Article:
I did not seek post placement counseling....I was told the grief I felt was normal and it would eventually subside. I was told so often that I was brave and strong, which I *heard* as "you are strong, strong people aren't sad about decisions they've made like this." Looking back I realize that is not what was meant, but this is how I applied those words.

Not terribly long ago I was attending a birth (I am a doula) and a nurse said to the client, "you do all this work and then you get to take your baby home!" I about lost it because all I could think was "I did this and I didn't get to take my baby home." This pushed me to get professional counseling. Through counseling I was able to continue processing my birth story. One of the biggest things that came out of this was learning to not bottle my emotions up, because they would just be a huge mess near Kip's birthday, visits, and holidays. It's a process...I didn't finish that season of counseling having it all together. I'm so thankful to my counselor for the hours she put into listening to my story, letting me feel all the feels with no judgement, teaching me healthy ways to process grief, and for affirming what is true!

Bex, her husband Ben, and Kip at their wedding

There have been seasons when I've struggled with how our open adoption relationship functions, and seasons when it is everything I could hope for it to be. But this is the joy of openness...there is a relationship to be had! I'm so thankful E and L have always been open to me. And with that there is great peace and joy in knowing my little boy is happy, healthy, and so very loved. This is the tension of adoption, it is beautiful and hard.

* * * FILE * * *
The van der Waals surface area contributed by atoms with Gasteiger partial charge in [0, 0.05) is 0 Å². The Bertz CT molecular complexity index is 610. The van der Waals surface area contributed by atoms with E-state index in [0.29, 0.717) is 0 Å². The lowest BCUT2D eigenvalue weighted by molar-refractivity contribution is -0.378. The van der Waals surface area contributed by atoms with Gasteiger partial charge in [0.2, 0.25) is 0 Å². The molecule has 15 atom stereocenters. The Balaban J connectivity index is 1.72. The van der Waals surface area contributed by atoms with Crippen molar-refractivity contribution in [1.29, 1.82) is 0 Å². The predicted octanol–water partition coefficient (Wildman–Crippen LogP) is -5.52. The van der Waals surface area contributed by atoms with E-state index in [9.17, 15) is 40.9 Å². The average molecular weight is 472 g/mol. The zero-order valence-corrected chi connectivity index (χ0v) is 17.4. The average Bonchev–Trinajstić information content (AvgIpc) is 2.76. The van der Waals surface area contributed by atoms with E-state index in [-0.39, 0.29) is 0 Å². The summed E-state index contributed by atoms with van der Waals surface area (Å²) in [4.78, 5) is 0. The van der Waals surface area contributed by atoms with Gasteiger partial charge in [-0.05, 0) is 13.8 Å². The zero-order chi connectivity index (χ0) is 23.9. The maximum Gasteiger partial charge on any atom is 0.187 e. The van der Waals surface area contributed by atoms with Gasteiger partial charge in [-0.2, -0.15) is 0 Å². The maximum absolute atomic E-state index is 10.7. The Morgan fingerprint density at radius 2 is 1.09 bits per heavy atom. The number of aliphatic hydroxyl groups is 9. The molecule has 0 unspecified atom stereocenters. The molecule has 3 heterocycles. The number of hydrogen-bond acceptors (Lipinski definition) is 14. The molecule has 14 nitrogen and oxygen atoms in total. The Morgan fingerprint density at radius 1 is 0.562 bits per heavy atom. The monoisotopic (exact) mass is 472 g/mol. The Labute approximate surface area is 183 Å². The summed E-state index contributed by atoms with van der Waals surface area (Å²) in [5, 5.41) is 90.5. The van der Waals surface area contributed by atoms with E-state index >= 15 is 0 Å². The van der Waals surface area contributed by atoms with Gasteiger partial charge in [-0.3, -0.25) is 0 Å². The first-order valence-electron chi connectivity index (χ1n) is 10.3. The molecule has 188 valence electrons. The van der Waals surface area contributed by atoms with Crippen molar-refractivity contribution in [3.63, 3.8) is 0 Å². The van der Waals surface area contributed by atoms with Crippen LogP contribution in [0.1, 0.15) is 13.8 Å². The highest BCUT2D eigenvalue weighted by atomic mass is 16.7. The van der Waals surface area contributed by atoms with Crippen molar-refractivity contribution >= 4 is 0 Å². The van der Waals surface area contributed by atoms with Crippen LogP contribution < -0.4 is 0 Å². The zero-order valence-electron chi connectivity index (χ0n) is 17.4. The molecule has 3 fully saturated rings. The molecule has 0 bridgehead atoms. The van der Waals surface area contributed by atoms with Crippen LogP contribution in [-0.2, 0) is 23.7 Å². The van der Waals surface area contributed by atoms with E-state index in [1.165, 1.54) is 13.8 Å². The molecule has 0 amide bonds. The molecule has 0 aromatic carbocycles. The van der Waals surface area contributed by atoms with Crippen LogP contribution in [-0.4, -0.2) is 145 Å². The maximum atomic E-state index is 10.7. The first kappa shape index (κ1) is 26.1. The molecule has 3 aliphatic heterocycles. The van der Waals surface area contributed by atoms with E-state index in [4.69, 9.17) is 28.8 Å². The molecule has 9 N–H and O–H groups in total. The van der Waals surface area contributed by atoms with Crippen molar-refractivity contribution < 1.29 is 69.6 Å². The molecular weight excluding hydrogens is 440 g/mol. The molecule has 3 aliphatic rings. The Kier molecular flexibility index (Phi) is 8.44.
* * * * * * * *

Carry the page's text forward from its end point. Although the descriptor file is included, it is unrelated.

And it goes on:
Earlier I mentioned the shame and guilt I felt after finding out I was pregnant. There are still days when I don't remember Who I am in and the shame sneaks back in. There are still days when I look down and cringe at my stretch marks. But there are days I am able to rest in God's healing. He goes before and comes behind giving each piece of my story a purpose, banishing shame, and giving me grace and forgiveness.


If you are considering placing your child for adoption, I want you to know I am here for you. Feel free to follow my adoption story on Instagram @bex_tummymommy

Here is a beautiful video from Kip's Entrustment Ceremony.

"We pray that you'll always know that the reason that you have two families is not because you were loved less, but because you were loved more."


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Bex and I in Denver, Colorado in 2015.


Here are our friendship bracelets with our tattoos for the little ones who brought us together in friendship. She was one of the first to know the name that is now forever on my wrist.


Bex and I with Kip at his 3rd birthday party in 2011. :)


You can read all the posts I've shared about Bex and Kip by clicking here.

This post left me:

1 comment:

  1. What a beautiful story of redemption and love! Praise God that He put you, Bex, together with the special couple that adopted your son. May you always know God's love and His care for you and your child. Shame is a trick of the enemy! When that demonic thought tries to break through: Take that thought to Jesus and let Him send it to the pit where it belongs!! You are loved and adored by God! Thank you for telling your very dear story!